Kong, A. (2006). Connections between L1 and L2 readings: Reading strategies used by four Chinese adult readers. The Reading Matrix, 6, 19-45.

This study examines the reading strategies employed by four Chinese adult readers while reading Chinese and English texts. Data reveal two categories of strategies: text-initiated and reader-initiated. Learners utilize more strategies while reading English texts than Chinese texts. Overall, with these four learners L2 proficiency level does not appear to predict the use of higher level thinking strategies, but prior L1 reading and L2 learning contribute to L2 strategy use.

Usó-Juan, E. (2006). The compensatory nature of discipline-related knowledge and English language proficiency in reading English for academic purposes. The Modern Language Journal, 90, 210-227.

The article reports on a study that estimates the contribution of discipline-related knowledge and English-language proficiency to reading comprehension in English for academic purposes. Findings reveal that English proficiency accounted for a higher percentage of reading than did discipline-related knowledge. The author presents levels at which the compensatory effect between the two variables takes place for successful reading. The author offers practical implications that appear to be quite useful for English language programs.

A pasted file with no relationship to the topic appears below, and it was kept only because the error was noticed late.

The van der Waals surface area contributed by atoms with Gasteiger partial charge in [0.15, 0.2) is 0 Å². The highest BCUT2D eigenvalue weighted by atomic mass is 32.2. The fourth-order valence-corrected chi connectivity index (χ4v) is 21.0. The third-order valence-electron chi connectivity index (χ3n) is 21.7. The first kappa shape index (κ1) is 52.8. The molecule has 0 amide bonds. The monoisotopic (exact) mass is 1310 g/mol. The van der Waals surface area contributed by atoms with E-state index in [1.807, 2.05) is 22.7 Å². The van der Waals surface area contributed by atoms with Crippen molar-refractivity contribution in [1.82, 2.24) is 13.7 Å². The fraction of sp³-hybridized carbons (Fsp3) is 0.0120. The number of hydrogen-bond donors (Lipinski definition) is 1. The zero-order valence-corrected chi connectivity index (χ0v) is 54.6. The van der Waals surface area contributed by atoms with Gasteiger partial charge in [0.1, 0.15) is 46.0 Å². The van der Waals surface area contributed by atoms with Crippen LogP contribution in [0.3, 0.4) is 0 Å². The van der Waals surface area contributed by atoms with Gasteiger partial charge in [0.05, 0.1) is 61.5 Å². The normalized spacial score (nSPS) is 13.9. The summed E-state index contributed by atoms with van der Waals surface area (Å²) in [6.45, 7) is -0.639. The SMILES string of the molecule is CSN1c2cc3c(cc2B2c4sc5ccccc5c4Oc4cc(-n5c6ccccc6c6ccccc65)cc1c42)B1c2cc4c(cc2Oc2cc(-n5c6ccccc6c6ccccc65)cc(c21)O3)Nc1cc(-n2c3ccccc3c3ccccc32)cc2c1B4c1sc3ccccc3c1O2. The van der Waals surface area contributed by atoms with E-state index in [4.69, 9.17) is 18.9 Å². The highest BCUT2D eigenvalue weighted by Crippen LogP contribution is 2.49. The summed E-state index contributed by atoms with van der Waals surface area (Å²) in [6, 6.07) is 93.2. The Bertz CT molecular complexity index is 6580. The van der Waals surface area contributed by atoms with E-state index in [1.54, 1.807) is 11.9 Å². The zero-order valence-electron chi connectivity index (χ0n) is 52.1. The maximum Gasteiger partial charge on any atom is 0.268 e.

Lexis

Chikamatsu, N. (2006). Developmental word recognition: A study of L1 English readers of L2 Japanese. The Modern Language Journal, 90, 67-85.

With two different proficiency groups of L2 Japanese, the author investigates developmental word recognition strategies. Findings reveal that (a) L2 word recognition strategy is developmental and reconstructed as L2 proficiency advances, however (b) automaticity takes time to develop, and (c) developmental effects could be involved differently between prelexical and postlexical phonology (p. 65). The author offers detailed suggestions for future research concerning developmental word recognition.

Kondo-Brown, K. (2006). How do English L1 learners of advanced Japanese infer unknown Kanji words in authentic texts? Language Learning, 56, 109-153.

With advanced Japanese language learners, this investigation examines abilities to infer unknown kanji words during the process of reading authentic Japanese texts. With 42 English L1 students, findings reveal that learners guess the meanings of unknown words in context, but they frequently generate erroneous guesses. Results also show that when students can pronounce the unknown kanji word either fully or partially while reading out loud this knowledge is related to the ability to successfully generate inferences. The author discusses how the latter finding substantiates Bernhard's (1991) model of L2 reading.